Former Denver mayor Federico Peña is taking heat for failing to catch and stop practices that resulted in the creation of 2 million bogus accounts at Wells Fargo & Co., where he is a director.
Banking industry analyst Michael Mayo on Monday called for Peña to step down as head of the bank holding company’s Corporate Responsibility Committee, which is tasked with monitoring “the company’s reputation generally, including with its customers.”
“To hold management accountable, we believe Wells should institute clawbacks for the head of Community Banking (Carrie Tolstedt), clawbacks and/or pay reduction for the CEO (John Stumpf), changes to its board for the head of the Corporate Responsibility Committee (Federico Peña), and questions or at least a statement from its lead director (Stephen Sanger),” Mayo, an analyst with CLSA, told Barrons.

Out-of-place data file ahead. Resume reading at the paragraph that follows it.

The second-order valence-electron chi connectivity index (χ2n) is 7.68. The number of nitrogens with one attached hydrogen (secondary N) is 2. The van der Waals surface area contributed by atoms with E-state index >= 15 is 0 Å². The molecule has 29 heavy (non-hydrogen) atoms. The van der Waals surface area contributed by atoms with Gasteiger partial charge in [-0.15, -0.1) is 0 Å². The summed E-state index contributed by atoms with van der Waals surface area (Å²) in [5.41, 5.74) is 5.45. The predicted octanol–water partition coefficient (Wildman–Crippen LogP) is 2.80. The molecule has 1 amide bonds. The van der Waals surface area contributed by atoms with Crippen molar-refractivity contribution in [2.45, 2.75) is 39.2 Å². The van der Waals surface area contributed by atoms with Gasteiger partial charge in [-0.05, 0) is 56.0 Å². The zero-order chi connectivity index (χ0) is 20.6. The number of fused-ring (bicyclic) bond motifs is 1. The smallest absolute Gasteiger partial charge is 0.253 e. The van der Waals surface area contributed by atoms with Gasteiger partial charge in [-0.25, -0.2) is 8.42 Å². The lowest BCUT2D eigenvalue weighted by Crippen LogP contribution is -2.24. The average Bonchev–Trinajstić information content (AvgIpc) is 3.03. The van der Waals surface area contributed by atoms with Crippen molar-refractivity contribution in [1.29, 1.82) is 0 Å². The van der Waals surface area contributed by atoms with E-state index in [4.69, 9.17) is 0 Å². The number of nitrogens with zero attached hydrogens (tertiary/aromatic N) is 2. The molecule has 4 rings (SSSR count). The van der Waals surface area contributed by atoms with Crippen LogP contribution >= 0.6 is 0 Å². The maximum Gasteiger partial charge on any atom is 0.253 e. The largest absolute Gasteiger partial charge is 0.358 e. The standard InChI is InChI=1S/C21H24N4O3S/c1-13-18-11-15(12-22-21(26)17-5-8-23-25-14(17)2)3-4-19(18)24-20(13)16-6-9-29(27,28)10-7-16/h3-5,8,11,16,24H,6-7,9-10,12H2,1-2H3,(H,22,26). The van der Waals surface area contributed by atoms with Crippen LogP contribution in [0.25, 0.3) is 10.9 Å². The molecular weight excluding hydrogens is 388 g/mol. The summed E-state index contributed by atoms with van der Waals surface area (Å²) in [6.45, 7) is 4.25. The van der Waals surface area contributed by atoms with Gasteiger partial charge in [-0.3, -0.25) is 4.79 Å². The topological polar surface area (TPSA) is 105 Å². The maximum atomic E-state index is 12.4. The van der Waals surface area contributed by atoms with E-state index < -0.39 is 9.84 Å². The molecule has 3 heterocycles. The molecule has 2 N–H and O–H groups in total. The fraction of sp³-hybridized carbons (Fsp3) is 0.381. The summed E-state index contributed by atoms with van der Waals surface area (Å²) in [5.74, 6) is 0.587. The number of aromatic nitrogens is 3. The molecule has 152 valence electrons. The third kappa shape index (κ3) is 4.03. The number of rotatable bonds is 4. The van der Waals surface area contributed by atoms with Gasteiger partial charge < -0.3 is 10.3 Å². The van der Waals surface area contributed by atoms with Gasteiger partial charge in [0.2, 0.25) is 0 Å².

Without admitting or denying guilt, Wells Fargo, which is the largest bank operating in Colorado, agreed to pay $185 million in fines to settle the case with federal regulators. It fired about 5,300 mostly low-level employees who set up the unauthorized accounts.
But critics want to see heads higher up roll, given employees were responding to intense pressures to cross-sell products and meet goals.
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